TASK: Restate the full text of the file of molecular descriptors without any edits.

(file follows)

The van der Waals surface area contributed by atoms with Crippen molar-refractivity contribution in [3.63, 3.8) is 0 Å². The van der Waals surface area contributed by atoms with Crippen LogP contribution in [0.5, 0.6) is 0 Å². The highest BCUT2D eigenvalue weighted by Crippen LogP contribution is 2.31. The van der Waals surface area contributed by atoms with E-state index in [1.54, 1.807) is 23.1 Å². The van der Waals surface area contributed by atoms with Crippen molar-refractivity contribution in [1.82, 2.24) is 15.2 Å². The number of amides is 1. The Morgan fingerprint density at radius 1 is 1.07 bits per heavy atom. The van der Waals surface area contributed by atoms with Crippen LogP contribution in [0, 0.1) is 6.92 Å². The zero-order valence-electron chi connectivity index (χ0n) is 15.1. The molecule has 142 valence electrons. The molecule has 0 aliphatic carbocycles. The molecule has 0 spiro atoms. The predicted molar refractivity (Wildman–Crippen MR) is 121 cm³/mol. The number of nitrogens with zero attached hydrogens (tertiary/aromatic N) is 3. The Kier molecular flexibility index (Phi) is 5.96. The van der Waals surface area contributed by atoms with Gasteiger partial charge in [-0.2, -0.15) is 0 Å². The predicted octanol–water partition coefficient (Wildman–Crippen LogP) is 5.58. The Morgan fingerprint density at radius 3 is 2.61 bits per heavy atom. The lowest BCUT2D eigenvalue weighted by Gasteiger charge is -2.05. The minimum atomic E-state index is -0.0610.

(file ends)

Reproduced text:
The van der Waals surface area contributed by atoms with Crippen molar-refractivity contribution in [3.63, 3.8) is 0 Å². The van der Waals surface area contributed by atoms with Crippen LogP contribution in [0.5, 0.6) is 0 Å². The highest BCUT2D eigenvalue weighted by Crippen LogP contribution is 2.31. The van der Waals surface area contributed by atoms with E-state index in [1.54, 1.807) is 23.1 Å². The van der Waals surface area contributed by atoms with Crippen molar-refractivity contribution in [1.82, 2.24) is 15.2 Å². The number of amides is 1. The Morgan fingerprint density at radius 1 is 1.07 bits per heavy atom. The van der Waals surface area contributed by atoms with Crippen LogP contribution in [0, 0.1) is 6.92 Å². The zero-order valence-electron chi connectivity index (χ0n) is 15.1. The molecule has 142 valence electrons. The molecule has 0 aliphatic carbocycles. The molecule has 0 spiro atoms. The predicted molar refractivity (Wildman–Crippen MR) is 121 cm³/mol. The number of nitrogens with zero attached hydrogens (tertiary/aromatic N) is 3. The Kier molecular flexibility index (Phi) is 5.96. The van der Waals surface area contributed by atoms with Gasteiger partial charge in [-0.2, -0.15) is 0 Å². The predicted octanol–water partition coefficient (Wildman–Crippen LogP) is 5.58. The Morgan fingerprint density at radius 3 is 2.61 bits per heavy atom. The lowest BCUT2D eigenvalue weighted by Gasteiger charge is -2.05. The minimum atomic E-state index is -0.0610.